Freitag, 17. Juli 2009

Mustard for breakfast, Pestbeule Pape’ete

Aute II, Pape’ete Wednesday 15th of July 2009

This morning we left with Manuel at about 6:20 (I’m usually awake by sunrise, so I really like starting early). He had to organize some things/meet some people since the “Dawn Princess” – a big cruise ship was supposed to anchor in the harbor of Pape’ete (if the doctors found it to be safe – they had a few passengers with swine flu on board (seems to be spreading across the globe quite fast – just got an e-mail from Dundee yesterday saying that a few members of the university are also infected)).

Since we’d left without breakfast we made our way to the next supermarket (which conveniently opened at 7:00) and bought some milk and Müsli (Raphael had packed a bowl and spoon). I am quite sick of all the sugar (they don’t seem to be able to eat anything sugar free for breakfast here – I miss oats and rye bread!) so I became a bit rebellious and grabbed some mustard. Then I wanted a cucumber too (I didn’t think it was a very bright idea to carry an open (half full) pack of milk around in the heat all day) but Raphael thought Müsli was enough… I got grumpy so he agreed (I am so stubborn! Most of the time I get what I want (apart from a happy and healthy planet… and a flying carpet) – people around me are just too compliant).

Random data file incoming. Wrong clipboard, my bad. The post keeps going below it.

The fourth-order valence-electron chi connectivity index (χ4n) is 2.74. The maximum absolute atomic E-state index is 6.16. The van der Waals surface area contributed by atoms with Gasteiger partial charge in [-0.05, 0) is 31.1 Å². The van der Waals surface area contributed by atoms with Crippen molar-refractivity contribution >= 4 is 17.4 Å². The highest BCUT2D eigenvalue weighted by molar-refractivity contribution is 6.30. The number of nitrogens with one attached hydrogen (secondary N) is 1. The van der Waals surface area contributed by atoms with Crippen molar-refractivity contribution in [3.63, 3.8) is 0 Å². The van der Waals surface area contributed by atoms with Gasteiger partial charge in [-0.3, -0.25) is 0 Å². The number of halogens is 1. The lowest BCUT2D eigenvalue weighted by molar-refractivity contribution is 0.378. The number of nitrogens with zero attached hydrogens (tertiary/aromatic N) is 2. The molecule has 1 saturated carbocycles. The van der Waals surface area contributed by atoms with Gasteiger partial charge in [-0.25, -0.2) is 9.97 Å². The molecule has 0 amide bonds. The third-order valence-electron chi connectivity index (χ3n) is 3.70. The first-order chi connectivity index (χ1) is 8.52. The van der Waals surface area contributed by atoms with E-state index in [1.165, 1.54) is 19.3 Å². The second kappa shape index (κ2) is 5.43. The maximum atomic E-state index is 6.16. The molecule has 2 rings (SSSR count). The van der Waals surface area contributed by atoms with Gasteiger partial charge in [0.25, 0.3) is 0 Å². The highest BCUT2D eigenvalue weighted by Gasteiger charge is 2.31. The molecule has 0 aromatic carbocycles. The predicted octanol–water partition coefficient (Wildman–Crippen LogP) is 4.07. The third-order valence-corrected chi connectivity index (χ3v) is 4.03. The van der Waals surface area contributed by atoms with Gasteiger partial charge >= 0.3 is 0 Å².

We had a very classy Müsli-baguette-mustard-and-cucumber-breakfast in the Parc Bougainville from where we could observe some locals (women of all ages around the table near us) who had been sitting there chatting from when we first walked past (just before 7:00) and were still there when we left about two hours later. No one seems to be in a hurry here (I am repeating myself)! And they don’t seem to be bothered by noise very much. An idyllic humming of a leaf blower filled the air of the parc – I wonder who invented these annoying things. Pape’ete really is a “Pestbeule” (plague spot - as Dirk writes) – especially with all the unsound tourists swarming into town bringing money (probably the doctors were bribed to let them out in order to help the stricken economy – profit always comes before health… that’s probably one of the golden rules of economics*) and disease ;)